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A Text Message a Day Keeps the Asthma Attack Away

Simply sending children with asthma a text message each day asking about their symptoms and providing knowledge about their condition can lead to improved health outcomes.

In a study by the Georgia Institute of Technology, patients who were asked questions about their symptoms and provided information about asthma via text messages showed improved pulmonary function and a better understanding of their condition within four months compared with other groups.

“It appears that text messages acted as an implicit reminder for patients to take their medicine and by the end of the study, the kids were more in tune with their illness,” says study leader Rosa Arriaga, PhD, senior research scientist in the College of Computing’s School of Interactive Computing at Georgia Tech.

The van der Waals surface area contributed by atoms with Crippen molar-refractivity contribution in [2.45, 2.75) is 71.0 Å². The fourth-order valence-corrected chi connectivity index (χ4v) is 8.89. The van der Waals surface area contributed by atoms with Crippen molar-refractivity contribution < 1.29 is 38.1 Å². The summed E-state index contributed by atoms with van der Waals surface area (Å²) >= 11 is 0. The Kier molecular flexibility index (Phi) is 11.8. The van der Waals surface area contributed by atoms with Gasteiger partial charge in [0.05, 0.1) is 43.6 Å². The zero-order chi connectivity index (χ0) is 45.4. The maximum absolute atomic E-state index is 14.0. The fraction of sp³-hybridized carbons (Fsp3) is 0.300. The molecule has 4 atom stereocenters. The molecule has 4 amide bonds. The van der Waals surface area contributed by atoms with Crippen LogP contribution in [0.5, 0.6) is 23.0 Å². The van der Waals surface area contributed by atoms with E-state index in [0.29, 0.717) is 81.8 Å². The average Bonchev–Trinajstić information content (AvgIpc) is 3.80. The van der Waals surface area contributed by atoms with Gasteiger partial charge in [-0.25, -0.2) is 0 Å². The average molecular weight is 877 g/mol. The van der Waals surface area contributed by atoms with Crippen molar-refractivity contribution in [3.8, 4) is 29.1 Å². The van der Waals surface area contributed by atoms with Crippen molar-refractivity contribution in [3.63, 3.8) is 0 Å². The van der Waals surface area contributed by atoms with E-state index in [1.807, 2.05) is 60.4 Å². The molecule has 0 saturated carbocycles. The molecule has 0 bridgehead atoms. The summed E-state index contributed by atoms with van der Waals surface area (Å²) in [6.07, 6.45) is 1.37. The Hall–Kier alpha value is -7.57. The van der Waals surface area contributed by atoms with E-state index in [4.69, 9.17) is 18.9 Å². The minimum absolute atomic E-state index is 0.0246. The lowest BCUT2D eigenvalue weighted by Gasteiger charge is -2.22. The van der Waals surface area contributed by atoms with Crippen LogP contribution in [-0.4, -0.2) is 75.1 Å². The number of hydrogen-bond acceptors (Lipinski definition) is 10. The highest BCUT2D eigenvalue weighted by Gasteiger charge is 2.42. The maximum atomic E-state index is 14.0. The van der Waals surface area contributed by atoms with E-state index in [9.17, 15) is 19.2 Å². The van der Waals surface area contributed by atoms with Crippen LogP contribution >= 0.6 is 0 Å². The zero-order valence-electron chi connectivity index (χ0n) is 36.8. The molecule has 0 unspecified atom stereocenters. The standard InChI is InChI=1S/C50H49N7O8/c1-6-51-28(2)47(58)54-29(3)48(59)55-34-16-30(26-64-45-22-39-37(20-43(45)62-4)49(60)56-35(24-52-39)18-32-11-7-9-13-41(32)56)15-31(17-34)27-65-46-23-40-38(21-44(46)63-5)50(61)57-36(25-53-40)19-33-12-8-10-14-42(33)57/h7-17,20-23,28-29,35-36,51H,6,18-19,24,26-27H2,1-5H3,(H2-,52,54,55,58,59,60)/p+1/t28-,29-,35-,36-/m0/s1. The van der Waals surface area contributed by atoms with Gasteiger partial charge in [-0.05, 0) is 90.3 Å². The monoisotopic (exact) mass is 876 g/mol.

In both studies, the researchers randomly assigned 30 asthmatic children from a private pediatric pulmonology clinic in Atlanta into three groups: a control group that did not receive any messages, a group that received text messages on alternate days, and a group that received texts every day. The children were between 10 and 17 years old, owned a mobile phone, and could read at least at a fifth-grade level.

Over four months, the intervention groups received and responded to messages 87% of the time, and the average response time was 22 minutes. After the study, the research team analyzed patients who had follow-up visits with their physician and found that sending at least one text message a day, whether it was a question about symptoms or about asthma in general, improved clinical outcomes.

In another mobile health study that highlighted the role that online social networks can have on wellness, researchers investigated whether social networking could help individuals with autism improve their social connectedness.

One challenge individuals with autism face is not having a large enough network of people who can provide advice about everyday situations, such as home upkeep, financial planning, or relationships. They tend to heavily rely on a primary caregiver, which limits their independence and may burden the caregiver.

— Source: Georgia Institute of Technology